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I have heard that the Seifert–van Kampen theorem allows us to view HNN extensions as fundamental groups of suitably constructed spaces. I can understand the analogous statement for amalgamated free products, but have some difficulties understanding the case of HNN extensions. I would like to see how HNN extensions arise in some easy topological setting.

Let $X$ be my space, $Y \subseteq X$ and $f$ some selfhomeomorphism of $Y$. Then I consider $C=Y \times I$ and identify $C \times \{0\}$ with Y and $C\times \{1\}$ with $f(Y)$. I think that the fundamental group of the resulting space should have a presentation of the form $$ \langle \pi_1(X),t | t g t^{-1} = f_*(g) \ \ \forall g\in \pi_1(Y)\rangle$$ (I omitted the relators which already appear in $\pi_1(X)$). This should follow from Seifert-van Kampen, but I can't see which are the open sets $U,V$ to which we are applying it (in the notations of the Wikipedia article). Probably the generator $t$ arises as the curve we obtain as we follow some basepoint $y\in Y$ going through $C$ and back, so maybe $U$ should be some sort of "tubular neighborhood$ of this curve; but I'm not sure how to formalize this (or even if this is true).

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up vote 3 down vote accepted

The best reference for this (at least to me) is these lecture notes. Just go through the first 5 pages. There are many pictures also.

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Thanks for the reference! It essentially boils down to the fact that fundamental groups relative to different basepoints are related by "conjugation with some arc connecting the basepoints". – Lor Oct 15 '13 at 13:35

Since there are several base points involved, as mention by Lor, there is value in using groupoids for HNN extensions. An account of this is on p. 335 of Topology and Groupoids, as follows.

Let $i_A:A \to G, i_B:B \to G$ be inclusions of two subgroups of $G$, and suppose given an isomorphism $\theta: A \to B$. Let $\mathbf I$ be the groupoid with two objects $0,1$ and exactly one arrow $\iota: 0 \to 1$, and let $\dot{\mathbf I}$ be the discrete subgroupoid of $\mathbf I$ on the elements $0,1$. Form the pushout of groupoids $$ \begin{matrix} A \times \dot{\mathbf I} &\to^i & G \cr \downarrow_j && \downarrow_\phi \cr A \times {\mathbf I} & \to_\psi & H \end{matrix} $$ where $i$ is the morphism $(a,0) \mapsto i_A a, (a,1)\mapsto i_B\theta a$, $j$ is the inclusion and $\phi, \psi$ are defined by the pushout. Let $t= \psi(e,\iota)$ where $e$ is the identity element of $A$. Then one checks that this gives the usual presentation of an HNN extension.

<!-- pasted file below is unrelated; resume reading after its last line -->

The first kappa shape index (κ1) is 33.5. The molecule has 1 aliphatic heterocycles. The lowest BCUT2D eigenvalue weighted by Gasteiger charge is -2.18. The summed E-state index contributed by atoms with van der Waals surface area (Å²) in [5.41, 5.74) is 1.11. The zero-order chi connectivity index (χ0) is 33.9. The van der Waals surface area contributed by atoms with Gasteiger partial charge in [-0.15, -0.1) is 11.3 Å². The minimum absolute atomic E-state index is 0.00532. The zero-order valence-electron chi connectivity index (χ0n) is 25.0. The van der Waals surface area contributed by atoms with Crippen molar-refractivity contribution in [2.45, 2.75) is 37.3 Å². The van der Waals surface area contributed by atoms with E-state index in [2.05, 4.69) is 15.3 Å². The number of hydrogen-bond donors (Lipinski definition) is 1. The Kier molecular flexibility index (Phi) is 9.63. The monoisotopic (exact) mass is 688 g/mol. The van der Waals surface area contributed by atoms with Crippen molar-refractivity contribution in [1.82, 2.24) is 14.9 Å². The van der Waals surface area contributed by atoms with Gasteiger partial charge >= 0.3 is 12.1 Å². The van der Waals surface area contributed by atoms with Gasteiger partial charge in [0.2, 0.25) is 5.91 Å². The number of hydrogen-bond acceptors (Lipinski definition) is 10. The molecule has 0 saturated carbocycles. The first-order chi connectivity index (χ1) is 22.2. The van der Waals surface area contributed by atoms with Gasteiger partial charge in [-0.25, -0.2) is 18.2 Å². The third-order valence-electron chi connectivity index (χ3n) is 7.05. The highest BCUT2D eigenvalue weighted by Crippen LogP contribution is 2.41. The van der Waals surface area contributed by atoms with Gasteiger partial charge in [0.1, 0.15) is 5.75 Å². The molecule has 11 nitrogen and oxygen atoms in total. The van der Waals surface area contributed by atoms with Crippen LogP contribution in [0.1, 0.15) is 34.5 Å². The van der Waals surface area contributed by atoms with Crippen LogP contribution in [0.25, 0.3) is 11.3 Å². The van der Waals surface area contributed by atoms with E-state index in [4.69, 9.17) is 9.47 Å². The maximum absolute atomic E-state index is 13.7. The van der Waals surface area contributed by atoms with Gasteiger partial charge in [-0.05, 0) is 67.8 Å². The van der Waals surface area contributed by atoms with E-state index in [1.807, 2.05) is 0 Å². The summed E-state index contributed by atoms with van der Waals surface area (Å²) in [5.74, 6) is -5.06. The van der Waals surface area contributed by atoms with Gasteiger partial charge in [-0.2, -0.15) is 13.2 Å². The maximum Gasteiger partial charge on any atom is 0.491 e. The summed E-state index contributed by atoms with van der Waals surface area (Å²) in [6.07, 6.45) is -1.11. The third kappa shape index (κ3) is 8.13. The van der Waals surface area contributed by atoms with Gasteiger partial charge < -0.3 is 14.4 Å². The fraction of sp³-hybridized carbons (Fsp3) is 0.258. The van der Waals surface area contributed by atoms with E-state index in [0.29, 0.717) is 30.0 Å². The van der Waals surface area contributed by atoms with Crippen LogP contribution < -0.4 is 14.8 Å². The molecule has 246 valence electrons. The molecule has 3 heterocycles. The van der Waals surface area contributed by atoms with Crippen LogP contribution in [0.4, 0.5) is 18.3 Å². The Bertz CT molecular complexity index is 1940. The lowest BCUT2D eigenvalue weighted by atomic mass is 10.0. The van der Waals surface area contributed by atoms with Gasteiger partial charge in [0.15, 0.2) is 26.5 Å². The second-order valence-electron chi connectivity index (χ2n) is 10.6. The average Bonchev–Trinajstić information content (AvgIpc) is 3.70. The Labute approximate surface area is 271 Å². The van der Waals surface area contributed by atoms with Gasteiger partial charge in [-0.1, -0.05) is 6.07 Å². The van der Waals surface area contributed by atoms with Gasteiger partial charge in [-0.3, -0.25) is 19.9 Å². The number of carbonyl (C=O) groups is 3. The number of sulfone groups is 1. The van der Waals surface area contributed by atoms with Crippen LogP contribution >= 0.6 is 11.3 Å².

There is a general point here about modelling the topology. For example, the trefoil group $T$ has the presentation $\mathcal P= \{x,y:x^2=y^3\}$. The topological model would seem to be the pushout of spaces determine by the two maps $f,g:S^1 \to S^1$ in which $f$ is $z \mapsto z^2$, and $g$ is $z \mapsto z^3$. However this pushout is not even Hausdorff! So we take the double mapping cylinder, or homotopy pushout, $M(f,g)$ and its fundamental groupoid $$\mathbf T= \pi_1(M(f,g), \{0,1\})$$ on two points $0,1$ has generators $x$ at $0$, $y$ at $1$ and $\iota$ joining $0$ to $1$ with one relation $x^2\iota=\iota y^3$.

So if one wants homotopy pushouts in group theory it is convenient to extend the area of discourse to groupoids. This analogy between homotopies of maps of spaces and homotopies of morphisms of groupoids was pointed out in the 1968, differently named, edition of "Topology and Groupoids".

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